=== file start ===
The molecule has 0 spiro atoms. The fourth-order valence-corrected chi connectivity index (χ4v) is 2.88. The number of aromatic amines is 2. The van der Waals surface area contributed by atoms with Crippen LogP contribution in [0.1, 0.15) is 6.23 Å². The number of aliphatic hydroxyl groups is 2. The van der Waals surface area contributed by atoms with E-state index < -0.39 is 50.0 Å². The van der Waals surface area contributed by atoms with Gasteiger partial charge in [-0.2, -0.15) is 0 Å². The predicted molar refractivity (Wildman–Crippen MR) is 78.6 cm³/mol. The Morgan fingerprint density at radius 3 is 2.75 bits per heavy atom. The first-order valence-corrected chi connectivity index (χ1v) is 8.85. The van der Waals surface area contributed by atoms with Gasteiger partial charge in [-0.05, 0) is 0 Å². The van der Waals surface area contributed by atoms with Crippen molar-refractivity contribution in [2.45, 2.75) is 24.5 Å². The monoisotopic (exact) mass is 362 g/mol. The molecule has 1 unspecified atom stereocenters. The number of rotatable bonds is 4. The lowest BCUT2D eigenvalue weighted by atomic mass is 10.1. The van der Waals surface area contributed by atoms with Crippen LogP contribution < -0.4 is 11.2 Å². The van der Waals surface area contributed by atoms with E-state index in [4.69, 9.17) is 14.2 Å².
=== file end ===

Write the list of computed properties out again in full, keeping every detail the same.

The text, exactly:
The molecule has 0 spiro atoms. The fourth-order valence-corrected chi connectivity index (χ4v) is 2.88. The number of aromatic amines is 2. The van der Waals surface area contributed by atoms with Crippen LogP contribution in [0.1, 0.15) is 6.23 Å². The number of aliphatic hydroxyl groups is 2. The van der Waals surface area contributed by atoms with E-state index < -0.39 is 50.0 Å². The van der Waals surface area contributed by atoms with Gasteiger partial charge in [-0.2, -0.15) is 0 Å². The predicted molar refractivity (Wildman–Crippen MR) is 78.6 cm³/mol. The Morgan fingerprint density at radius 3 is 2.75 bits per heavy atom. The first-order valence-corrected chi connectivity index (χ1v) is 8.85. The van der Waals surface area contributed by atoms with Gasteiger partial charge in [-0.05, 0) is 0 Å². The van der Waals surface area contributed by atoms with Crippen molar-refractivity contribution in [2.45, 2.75) is 24.5 Å². The monoisotopic (exact) mass is 362 g/mol. The molecule has 1 unspecified atom stereocenters. The number of rotatable bonds is 4. The lowest BCUT2D eigenvalue weighted by atomic mass is 10.1. The van der Waals surface area contributed by atoms with Crippen LogP contribution < -0.4 is 11.2 Å². The van der Waals surface area contributed by atoms with E-state index in [4.69, 9.17) is 14.2 Å².